This is a discussion post. I am curious whether readers have read any backstory on how the census might have arrived at this rather idiosyncratic way of dividing up the communities from the Indian subcontinent? (The Census has a “Race and Ethnicity Advisory Committee” with an “Asian” sub-group. However, I haven’t been able to find much evidence of discussion over categories at Census.Gov. Most of the committee’s focus, perhaps rightly, seems to have been on making sure everyone has the opportunity to fill out a census form.)

Another discussion-related question: anyone want to speculate on how or whether this division on the census form might matter for the South Asian community down the road?

Finally, for readers from Pakistani, Bangladeshi, or Sri Lankan backgrounds, who have received the census form — are any of you thinking of checking “Asian Indian”? Since the census allows us to fill out more than 1 box under race, is anyone thinking of filling out both “Asian Indian,” and “Other Asian”?

UPDATE: A nice op-ed by Susan Straight on the evolution of Census race categories is here. She doesn’t focus on the “Asian Indian” question in particular, but it’s a good read. Continue reading

Raj Thackeray vs. the Russian Bollywood Dancers Mafia

One of the greatest unintentional jokes of all time in Bollywood is for me the music video to “Desi Girl.” Behind Priyanka Chopra, who more than amply fits the bill, the video features some fifty blond, caucasian backup dancers. They stay in the background some of the time, but by their sheer numbers they suggest that the object choice celebrated in the song — the eponymous “desi girl” — might actually be an endangered commodity onscreen.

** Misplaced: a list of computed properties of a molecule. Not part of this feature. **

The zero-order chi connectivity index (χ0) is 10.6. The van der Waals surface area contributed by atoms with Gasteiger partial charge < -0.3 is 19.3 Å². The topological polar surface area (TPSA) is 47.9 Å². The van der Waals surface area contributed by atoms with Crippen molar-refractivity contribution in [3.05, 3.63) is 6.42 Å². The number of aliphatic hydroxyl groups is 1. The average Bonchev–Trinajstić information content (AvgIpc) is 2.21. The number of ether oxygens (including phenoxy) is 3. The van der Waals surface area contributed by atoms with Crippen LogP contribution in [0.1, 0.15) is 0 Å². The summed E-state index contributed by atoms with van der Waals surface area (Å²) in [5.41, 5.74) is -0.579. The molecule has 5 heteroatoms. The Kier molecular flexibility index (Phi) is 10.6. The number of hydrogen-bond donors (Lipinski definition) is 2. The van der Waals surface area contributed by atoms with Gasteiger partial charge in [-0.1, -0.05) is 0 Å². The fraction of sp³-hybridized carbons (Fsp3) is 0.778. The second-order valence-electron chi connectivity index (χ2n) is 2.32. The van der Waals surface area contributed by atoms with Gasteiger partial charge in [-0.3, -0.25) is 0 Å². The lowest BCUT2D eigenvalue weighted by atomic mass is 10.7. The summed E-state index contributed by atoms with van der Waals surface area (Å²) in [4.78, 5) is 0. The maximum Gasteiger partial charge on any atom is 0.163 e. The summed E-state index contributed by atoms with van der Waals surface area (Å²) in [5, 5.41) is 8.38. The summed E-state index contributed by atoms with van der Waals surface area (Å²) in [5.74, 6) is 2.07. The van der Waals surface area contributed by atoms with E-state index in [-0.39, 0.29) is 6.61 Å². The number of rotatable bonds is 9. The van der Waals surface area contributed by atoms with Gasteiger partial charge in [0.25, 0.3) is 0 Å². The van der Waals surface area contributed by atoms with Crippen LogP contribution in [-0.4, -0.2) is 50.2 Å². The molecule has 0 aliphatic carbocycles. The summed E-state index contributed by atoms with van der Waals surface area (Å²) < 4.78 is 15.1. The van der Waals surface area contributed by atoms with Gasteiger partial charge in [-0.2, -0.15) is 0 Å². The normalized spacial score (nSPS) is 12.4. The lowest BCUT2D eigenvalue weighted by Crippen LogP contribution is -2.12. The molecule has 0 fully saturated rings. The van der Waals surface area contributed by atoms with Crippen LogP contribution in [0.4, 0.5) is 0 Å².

where are the desi girls.jpg

Now Marathi nationalist Raj Thackeray, nephew of the infamous Bal, has started a campaign to try and kick the foreign “junior artists,” as backup dancers are called, out of Bollywood. Normally, one feels a kneejerk hostility to opportunistic populists named after famous Victorian novelists, but in this case I can’t help but hope that the results of this campaign might actually be some constructive reevaluation of the Bollywood obsession with gori backup dancers.

Most of the politicians and Bollywood types named in the Telegraph article say pretty predictable things. Rakhi Sawant is in classic classless form (“These white girls are like lollipops that only last for two days.”) The one foray into partial intelligibility might be Jag “Night Eyes” Mundhra, who for some reason is identified as a “leading Indian film director.”

Leading Indian film director Jag Mundra last night criticised the campaign and said it could push up costs and force film-makers to shoot more scenes overseas. To save money, directors usually hire attractive backpackers passing through Mumbai and shoot dance scenes in local clubs or film sets.
“The reason producers pick white girls is because a lot of them have better figures and are willing to expose them,” he said.
“If you need a bikini shot, not many Indian girls are willing to turn up in a string bikini. But most white girls will not have an issue with that. Titillation has been an important part of Bollywood.” (link)

On bikini shots and the demand of the mass audiences for titillation, yes, maybe (the man knows his titillation). But on “better figures,” is he really saying that with a straight face in this day and age?

To be clear, I’m not agreeing with Raj Thackeray; hell, I’m one of those old school Pinkos who continues to insist that the name of the city, when we’re speaking English, should be “Bombay.” I’m not offended by non-desi backup dancers, just embarrassed for the filmmakers who feel they need to go this route when there’s no narrative justification within the films they’re making. I’m also surprised we haven’t seen much controversy on this issue before — it’s so obvious. Continue reading